Did Brian have any insights or personal changes or revelations you witnessed during the process of the art or the show?
I think Brian got to see how powerful his artwork is to the public, and how much people really respond to his vision. I know it raised his confidence in terms of making art, especially because so many people gave him such wonderful feedback on the show. Outside of the skate world or whatever. Just folks who had maybe never even heard of him in that way, coming through to see his paintings—and his dad’s paintings and his grandpa’s painting—and just really loving what he was creating. Getting a chance to share that side of himself with the world. It was super cool.
Also, I know it was meaningful for him to show his dad’s and grandpa’s art to the public. Neither of them had ever done a show while they were alive, so Brian’s first painting show coinciding with their first painting show… it was so special and sweet.
Do you think psychedelics can enhance the creative process?
Absolutely, but I think you also have to be careful not to overly connect the two things. At least not literally. Brian and I are always really careful to make a clear separation between embracing psychedelic experiences, and all of the really beautiful and important mind-expansion elements that go along with them, and the rigors and stability necessitated by the studio process.
Brian really believes in the importance of these expansive experiences–we both do. You can carry them with you in your heart and your mind as you begin exploring the artwork that you want to make. But I think there’s a stereotype that artists just sit in the studio tripping out and making their weird crazy art. I guess some folks can do that, and it’s great if they can, but it doesn’t always work like that. He takes it really seriously, so the psychedelic aspects of this show are all there in the work, for sure. But the work was created in so many different modes of being– thinking about his childhood, his hometown, his husband, his dad. I think he kept those experiences pretty separate when he worked on this project.
As someone who has worked at the MoMA, what’s the hardest part about breaking into the art world as a skater? Is it more or less difficult than someone with no artistic related background?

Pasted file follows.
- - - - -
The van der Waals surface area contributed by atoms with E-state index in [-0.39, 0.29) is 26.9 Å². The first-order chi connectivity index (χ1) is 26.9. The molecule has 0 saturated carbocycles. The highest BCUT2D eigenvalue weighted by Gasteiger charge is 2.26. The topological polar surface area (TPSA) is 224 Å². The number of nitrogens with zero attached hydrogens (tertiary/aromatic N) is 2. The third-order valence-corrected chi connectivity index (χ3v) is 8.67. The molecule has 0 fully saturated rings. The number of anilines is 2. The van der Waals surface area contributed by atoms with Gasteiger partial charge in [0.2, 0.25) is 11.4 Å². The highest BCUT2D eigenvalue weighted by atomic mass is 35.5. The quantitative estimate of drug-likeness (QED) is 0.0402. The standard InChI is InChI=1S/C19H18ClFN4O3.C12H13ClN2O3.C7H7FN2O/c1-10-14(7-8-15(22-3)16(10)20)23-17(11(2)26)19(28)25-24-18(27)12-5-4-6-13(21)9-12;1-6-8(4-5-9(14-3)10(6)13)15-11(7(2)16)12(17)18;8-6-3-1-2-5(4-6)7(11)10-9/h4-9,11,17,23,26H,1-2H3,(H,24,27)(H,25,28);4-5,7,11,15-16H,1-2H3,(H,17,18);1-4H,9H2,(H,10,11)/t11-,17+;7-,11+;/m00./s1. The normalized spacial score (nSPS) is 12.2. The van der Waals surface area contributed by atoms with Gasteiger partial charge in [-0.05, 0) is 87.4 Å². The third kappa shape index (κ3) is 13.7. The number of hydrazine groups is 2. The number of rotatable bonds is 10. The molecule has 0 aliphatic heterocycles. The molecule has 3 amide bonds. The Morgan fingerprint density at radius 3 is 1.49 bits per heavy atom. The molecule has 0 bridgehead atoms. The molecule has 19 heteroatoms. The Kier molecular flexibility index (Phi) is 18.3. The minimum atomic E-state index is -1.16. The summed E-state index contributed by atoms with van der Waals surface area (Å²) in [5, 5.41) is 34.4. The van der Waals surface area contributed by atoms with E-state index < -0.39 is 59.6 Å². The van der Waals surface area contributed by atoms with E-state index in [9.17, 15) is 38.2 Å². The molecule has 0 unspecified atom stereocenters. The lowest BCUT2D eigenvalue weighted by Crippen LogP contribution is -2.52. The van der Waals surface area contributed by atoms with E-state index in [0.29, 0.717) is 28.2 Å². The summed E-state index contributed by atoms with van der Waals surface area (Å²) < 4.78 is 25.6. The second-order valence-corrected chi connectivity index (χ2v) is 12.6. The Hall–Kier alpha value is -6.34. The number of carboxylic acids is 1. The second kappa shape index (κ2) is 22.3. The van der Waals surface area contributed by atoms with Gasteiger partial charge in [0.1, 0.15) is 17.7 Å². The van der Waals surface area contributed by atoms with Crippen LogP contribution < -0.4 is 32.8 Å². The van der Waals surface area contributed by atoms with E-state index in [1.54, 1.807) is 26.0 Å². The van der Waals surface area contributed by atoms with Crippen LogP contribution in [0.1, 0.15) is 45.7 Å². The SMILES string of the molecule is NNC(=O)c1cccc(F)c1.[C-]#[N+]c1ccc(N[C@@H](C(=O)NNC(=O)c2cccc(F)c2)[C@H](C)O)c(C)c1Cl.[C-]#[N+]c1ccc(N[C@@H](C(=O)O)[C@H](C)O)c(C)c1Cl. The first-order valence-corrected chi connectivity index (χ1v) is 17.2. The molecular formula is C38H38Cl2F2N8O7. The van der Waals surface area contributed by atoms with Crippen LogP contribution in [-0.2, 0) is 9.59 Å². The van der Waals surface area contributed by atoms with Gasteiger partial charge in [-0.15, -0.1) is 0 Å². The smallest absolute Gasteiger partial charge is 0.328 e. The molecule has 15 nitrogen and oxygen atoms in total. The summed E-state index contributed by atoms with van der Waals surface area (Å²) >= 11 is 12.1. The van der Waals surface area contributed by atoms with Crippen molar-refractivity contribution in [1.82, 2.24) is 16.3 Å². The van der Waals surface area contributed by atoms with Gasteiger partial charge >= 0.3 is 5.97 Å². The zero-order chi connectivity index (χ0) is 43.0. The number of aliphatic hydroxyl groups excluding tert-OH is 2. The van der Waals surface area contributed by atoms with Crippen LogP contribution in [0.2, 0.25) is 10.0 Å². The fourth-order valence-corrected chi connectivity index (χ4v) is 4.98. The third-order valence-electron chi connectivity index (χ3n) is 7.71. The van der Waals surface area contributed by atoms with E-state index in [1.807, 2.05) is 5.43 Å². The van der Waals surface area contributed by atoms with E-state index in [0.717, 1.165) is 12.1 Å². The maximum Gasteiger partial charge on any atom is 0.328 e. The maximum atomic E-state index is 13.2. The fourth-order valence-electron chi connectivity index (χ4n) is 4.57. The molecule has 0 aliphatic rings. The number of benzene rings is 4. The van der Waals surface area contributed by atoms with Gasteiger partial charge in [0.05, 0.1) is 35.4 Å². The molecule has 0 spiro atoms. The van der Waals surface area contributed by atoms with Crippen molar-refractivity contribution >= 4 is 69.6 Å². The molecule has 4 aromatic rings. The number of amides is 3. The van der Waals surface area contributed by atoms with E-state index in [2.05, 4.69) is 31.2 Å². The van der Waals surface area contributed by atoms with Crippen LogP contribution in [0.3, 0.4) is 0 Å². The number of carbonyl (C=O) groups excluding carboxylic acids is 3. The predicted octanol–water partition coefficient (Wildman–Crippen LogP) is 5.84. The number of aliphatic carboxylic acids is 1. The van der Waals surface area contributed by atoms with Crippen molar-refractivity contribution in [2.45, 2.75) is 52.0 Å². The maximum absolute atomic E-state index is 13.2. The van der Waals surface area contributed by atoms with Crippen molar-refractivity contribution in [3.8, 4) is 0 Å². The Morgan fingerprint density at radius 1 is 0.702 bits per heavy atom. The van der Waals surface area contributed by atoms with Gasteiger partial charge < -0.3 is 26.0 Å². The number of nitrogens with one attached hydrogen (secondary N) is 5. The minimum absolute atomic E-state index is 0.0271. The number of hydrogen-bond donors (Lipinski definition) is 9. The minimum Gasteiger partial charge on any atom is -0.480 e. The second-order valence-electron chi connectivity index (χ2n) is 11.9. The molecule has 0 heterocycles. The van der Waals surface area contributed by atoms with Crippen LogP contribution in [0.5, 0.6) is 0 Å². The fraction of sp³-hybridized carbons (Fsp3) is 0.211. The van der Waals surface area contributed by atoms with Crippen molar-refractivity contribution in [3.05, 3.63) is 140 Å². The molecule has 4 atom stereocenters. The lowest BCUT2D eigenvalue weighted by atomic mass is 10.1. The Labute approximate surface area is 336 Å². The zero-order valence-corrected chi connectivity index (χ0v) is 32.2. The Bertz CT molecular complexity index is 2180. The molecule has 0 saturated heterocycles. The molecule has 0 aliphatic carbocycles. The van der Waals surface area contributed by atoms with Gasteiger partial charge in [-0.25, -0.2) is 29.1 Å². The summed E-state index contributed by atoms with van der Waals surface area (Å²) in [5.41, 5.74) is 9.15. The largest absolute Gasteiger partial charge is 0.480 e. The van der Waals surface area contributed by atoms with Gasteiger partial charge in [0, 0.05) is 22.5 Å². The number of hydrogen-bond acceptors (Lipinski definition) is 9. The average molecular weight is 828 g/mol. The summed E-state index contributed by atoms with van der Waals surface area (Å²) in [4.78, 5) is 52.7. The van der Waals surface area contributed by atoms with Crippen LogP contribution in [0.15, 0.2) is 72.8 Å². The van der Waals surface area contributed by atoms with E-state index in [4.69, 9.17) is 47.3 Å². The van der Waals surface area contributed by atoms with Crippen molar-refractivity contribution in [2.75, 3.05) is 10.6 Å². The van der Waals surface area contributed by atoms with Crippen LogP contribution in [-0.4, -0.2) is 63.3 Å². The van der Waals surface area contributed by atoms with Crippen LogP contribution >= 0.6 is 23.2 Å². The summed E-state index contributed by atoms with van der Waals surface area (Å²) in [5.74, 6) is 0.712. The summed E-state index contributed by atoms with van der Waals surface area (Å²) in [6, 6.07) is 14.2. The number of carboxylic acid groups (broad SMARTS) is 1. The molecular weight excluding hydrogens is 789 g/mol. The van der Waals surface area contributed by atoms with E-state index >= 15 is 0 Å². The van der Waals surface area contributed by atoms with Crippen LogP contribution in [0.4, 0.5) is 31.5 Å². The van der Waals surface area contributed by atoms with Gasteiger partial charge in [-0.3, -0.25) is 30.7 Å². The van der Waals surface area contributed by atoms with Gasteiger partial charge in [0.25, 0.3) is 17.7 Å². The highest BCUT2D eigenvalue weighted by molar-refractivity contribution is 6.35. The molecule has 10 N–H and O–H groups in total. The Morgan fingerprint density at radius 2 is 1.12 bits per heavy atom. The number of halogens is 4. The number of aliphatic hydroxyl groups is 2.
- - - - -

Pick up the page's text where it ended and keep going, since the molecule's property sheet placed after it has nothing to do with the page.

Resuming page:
Being a skater and artist is really a double-edged sword. Obviously, there are some things about being known in that way that can be really helpful when it comes to breaking into the arts. I knew Brian as a skater way before I even heard about any of his creative pursuits. So of course, when it came time to meet with him and hear about what he was trying to do artistically, I was already open to it and sort of primed to be into what he was doing. And you can point to other artists who have paved the way in that regard; Mark Gonzales and Ed Templeton being the two biggest examples, but of course a lot of other folks coming from that world who are also starting to really make great work. Like Jerry Hsu, who put out one of the best photobooks of the last few years, in my opinion.
But the flip-side of that is really tough too. Folks will tend to lump you in with the artwork that these other artists make, just because you both have this shared skateboarding background. And they also tend to not take you as seriously, or allow you to have any deep, for lack of a better word, intellectual pursuits. Brian is super smart when it comes to the work he’s making and is super thoughtful about why he does every single thing you see in each painting. But I think people hear “skate artist” or whatever term and they just think, oh he’s probably just doing this as a lark or something until his next part comes out. That’s totally 100% NOT the case when it comes to Brian. But it’s a fight for sure to get folks to open up to that idea.
What does this art reveal about Brian in your opinion?
Thinking of the idea of multiple forms of intelligence, everyone who knows anything about Brian knows that he’s a physical genius. His body just works in ways that other people’s bodies don’t. And his brain is connected to his body in this really incredible way. I’ve literally never seen anything like it. He has this deep physical connection with his surroundings, which then leads to this deep emotional connection with his surroundings. He’s like an empathetic genius. So deeply connected with other people, even strangers. So for me, I think this show reveals this deeply humanistic side to him.
I just feel like this show is Brian’s way of sharing the people (his husband Andrew, his brother, his dad, his grandfather) and the places (Maine, Connecticut, NYC) he loves with the world. It just feels like a gentle, loving, psychedelic, sweet, strong art show. And that’s Brian in a nutshell.